Archive for book reviews

Hugo Awards 2022

Posted in Books, Kids, pictures with tags , , , , , , on September 16, 2022 by xi'an

Here are the results of the Hugo Awards this year, at least those connected with my reads:

Best Novel

Best Novella

Lodestar Award for Best Young Adult Book (not a Hugo)

  • WINNER: The Last Graduate by Naomi Novik (Del Rey Books) [just finished this second volume, too YA by miles!]

Best Dramatic Presentation, Long Form

  • WINNER: Dune, screenplay by Jon Spaihts, Denis Villeneuve, and Eric Roth; directed by Denis Villeneuve; based on the novel Dune by Frank Herbert (Warner Bros / Legendary Entertainment) [to watch]
  • Space Sweepers, written and directed by Jo Sung-hee (Bidangil Pictures) [funny but very light]

 

hit by Brexit!

Posted in Statistics with tags , , , , , , , , , , , on August 17, 2022 by xi'an

After realising while at ISBA²² that Probabilistic Numerics,  the book of Philipp Heinig, Michael Osborne, and Hans Kersting, had appeared, I requested a copy for review in CHANCE from Cambridge University Press, which they kindly sent me. However, I received it with a 21€ bill for the novel VAT tax the EU has just (re)established for goods imported from outside the EU. From now on, I will have review books delivered to my Warwick address or sent from within the EU! (I have attempted to complain about paying VAT on free goods, but customs were not at all sympathetic!!!)

Amy in Randomland [book review]

Posted in Statistics with tags , , , , , , , , , , , , on August 15, 2022 by xi'an

Amy’s Luck is a short book by David Hand that I recently received for review in CHANCE. David, whom I have known for quite a while now, is professor at Imperial College London. This is not his first book, by far! But this may be the most unusual one, if not the shortest. Written as a pastiche of Alice’s Adventures in Wonderland, it tells of the adventures of a young girl named Amy in the pursuit of luck or at least of its meaning. It has about the same number of chapters as Carroll’s book and could easily be read on a leisurely boat trip from Oxford to Godstow. While non-sensical and playing on the imprecision of the English language, its probabilist is both correct and rational. References to the original Alice abound and I presumably missed a fair portion of them, having read Alice (in French) decades ago. The book also contains illustrations from the author, gathered into a charm bracelet printed on the cover and a most helpful appendix where David points out the real world stories behind those of Amy, which is also full of gems, like Kolmogorov being a train conductor in his youth. (Missing an addition about Galton’s quincunx, esp. when his cousin Darwin is more than mentioned.) Or Asimov creating the milihelen to measure how much beauty was required to launch a ship. Overall, it is quite charming and definitely enjoyable, if presumably not accessible by the same audience as Alice‘s. And unlikely to take over Alice‘s! But from “She could understand the idea that coins had heads”, to a Nightingale rose renamed after Miss Starling, to the permutation of Brown, Stein, and Bachelier into Braun, Stone, and a bachelor, David must have had fun writing it. As others will while reading it and trying to separate probabilistic sense from non-sense.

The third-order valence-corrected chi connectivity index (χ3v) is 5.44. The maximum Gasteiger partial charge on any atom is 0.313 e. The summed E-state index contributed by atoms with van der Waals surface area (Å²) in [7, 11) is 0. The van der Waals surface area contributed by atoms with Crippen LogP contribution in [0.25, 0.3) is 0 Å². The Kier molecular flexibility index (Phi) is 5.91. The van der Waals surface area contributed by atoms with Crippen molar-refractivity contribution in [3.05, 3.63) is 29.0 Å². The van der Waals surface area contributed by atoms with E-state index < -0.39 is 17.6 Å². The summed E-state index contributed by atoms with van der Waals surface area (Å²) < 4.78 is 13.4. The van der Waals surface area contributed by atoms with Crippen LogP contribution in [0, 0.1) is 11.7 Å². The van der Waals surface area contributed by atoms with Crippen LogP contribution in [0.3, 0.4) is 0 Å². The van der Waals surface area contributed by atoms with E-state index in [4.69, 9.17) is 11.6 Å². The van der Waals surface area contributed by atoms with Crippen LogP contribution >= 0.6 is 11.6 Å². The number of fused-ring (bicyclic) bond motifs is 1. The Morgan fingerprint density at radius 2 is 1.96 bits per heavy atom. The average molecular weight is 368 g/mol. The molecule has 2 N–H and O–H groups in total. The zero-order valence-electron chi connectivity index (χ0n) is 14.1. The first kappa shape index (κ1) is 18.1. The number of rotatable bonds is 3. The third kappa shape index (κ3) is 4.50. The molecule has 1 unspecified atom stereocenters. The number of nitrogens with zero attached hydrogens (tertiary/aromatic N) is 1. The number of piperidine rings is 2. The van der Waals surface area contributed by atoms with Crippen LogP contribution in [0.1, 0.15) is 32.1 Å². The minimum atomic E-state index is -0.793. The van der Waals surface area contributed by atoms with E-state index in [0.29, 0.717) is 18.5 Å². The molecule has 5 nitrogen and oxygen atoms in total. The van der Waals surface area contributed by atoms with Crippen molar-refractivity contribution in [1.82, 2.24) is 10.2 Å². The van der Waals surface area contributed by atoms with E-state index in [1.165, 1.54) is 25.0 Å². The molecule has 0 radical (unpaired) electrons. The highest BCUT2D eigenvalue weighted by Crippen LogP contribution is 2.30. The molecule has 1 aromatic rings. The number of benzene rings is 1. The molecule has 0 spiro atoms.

[Disclaimer about potential self-plagiarism: this post or an edited version will eventually appear in my Book Review section in CHANCE.]

2021 Nebula finalists

Posted in Books with tags , , , , , on March 22, 2022 by xi'an

Here are the five novels selected for the 2021 Nebula Award

two of which I read and (mostly) appreciated. (An interesting side item is that Volume 6 of the fantastic Murderbot series was nominated for the novella series and that the author withdrew from the list for having already been recognised by the award.)

the best books of the NYT readers

Posted in Books, Kids, Travel with tags , , , , , , , , , , , , , , , , , , , , , , on February 9, 2022 by xi'an

Two years after Le Monde reported on the list of the 101 favourite novels of [some of] its readers, which I found most fascinating as a sociological entry on said readers, rather than a meaningful ordering of literary monuments (!),  even though it led me to read Damasio’s La Horde du Contrevent, as well as Jean-Philippe Jaworski’s Gagner la Guerre [To the victors go the spoils], The New York Times did something similar to celebrate the Book Review’s 125th anniversary. If on a lesser scale, as it only produces

        1. To Kill a Mockingbird by Harper Lee
        2. The Fellowship of the Ring by J.R.R. Tolkien
        3. 1984 by George Orwell
        4. One Hundred Years of Solitude by Gabriel García Márquez
        5. Beloved by Toni Morrison

as the top five books of the last 125th years, Lee’s, Tolkien’s, and Garcia Márquez’s appearing in both lists, if with a different ranking. (The nomination rules were not exactly the same, though, with only novels for Le Monde and only “recent” books and only one per author for the New York Times.) Here is a longer list of the 25 top contenders, from which NYT readers voted [an opportunity I missed!]:

some of which I had never heard of. And not including a single Faulkner’s… Except for One Hundred Years of Solitude, first published as Cien años de soledad, all novels there were originally written in English. Sadly, the number one book, To Kill a Mockingbird, is also one of the most censored by school boards in the USA! (And so are books by Toni Morrison.)

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